Logic Explained Networks

08/11/2021 ∙ by Gabriele Ciravegna, et al. ∙ 12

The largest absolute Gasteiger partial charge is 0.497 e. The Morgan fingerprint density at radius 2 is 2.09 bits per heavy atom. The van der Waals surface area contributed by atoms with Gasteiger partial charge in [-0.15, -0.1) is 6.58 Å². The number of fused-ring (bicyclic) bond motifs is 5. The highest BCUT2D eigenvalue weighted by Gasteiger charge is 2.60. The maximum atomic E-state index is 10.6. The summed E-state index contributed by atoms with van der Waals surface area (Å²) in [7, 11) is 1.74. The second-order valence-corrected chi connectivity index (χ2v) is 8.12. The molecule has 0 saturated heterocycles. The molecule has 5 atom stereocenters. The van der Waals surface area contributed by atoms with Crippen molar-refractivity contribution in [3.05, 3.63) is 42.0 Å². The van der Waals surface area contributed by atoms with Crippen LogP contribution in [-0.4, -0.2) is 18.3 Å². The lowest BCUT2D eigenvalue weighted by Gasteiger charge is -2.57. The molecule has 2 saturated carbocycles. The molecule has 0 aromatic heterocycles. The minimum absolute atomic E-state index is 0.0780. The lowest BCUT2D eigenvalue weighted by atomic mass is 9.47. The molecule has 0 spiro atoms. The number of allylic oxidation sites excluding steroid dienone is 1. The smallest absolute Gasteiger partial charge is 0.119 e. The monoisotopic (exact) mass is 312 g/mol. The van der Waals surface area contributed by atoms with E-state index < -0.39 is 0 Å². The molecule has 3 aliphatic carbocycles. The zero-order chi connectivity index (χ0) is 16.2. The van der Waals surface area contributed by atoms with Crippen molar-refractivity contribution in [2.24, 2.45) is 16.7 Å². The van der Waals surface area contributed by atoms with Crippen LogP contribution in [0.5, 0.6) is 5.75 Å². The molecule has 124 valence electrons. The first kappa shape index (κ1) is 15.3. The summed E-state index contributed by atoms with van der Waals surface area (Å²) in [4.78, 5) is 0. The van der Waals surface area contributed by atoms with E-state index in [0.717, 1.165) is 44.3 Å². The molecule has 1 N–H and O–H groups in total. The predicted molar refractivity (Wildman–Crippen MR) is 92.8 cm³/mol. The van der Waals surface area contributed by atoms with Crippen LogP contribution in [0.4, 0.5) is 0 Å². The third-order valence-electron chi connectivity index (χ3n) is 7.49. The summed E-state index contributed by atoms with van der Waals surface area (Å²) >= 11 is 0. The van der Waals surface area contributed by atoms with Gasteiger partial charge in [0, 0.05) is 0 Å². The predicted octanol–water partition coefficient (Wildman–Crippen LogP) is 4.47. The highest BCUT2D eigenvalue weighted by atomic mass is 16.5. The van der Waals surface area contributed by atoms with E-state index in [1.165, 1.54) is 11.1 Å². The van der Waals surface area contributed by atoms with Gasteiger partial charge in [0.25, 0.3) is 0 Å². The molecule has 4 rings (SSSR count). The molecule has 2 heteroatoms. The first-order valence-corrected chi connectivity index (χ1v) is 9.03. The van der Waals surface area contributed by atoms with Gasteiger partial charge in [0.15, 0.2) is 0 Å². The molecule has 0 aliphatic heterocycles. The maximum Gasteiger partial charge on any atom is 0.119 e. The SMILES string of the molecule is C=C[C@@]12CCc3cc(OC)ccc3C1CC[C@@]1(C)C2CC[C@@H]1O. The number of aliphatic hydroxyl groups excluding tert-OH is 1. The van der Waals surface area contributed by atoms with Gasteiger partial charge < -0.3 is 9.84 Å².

The large and still increasing popularity of deep learning clashes with a major limit of neural network architectures, that consists in their lack of capability in providing human-understandable motivations of their decisions. In situations in which the machine is expected to support the decision of human experts, providing a comprehensible explanation is a feature of crucial importance. The language used to communicate the explanations must be formal enough to be implementable in a machine and friendly enough to be understandable by a wide audience. In this paper, we propose a general approach to Explainable Artificial Intelligence in the case of neural architectures, showing how a mindful design of the networks leads to a family of interpretable deep learning models called Logic Explained Networks (LENs). LENs only require their inputs to be human-understandable predicates, and they provide explanations in terms of simple First-Order Logic (FOL) formulas involving such predicates. LENs are general enough to cover a large number of scenarios. Amongst them, we consider the case in which LENs are directly used as special classifiers with the capability of being explainable, or when they act as additional networks with the role of creating the conditions for making a black-box classifier explainable by FOL formulas. Despite supervised learning problems are mostly emphasized, we also show that LENs can learn and provide explanations in unsupervised learning settings. Experimental results on several datasets and tasks show that LENs may yield better classifications than established white-box models, such as decision trees and Bayesian rule lists, while providing more compact and meaningful explanations.



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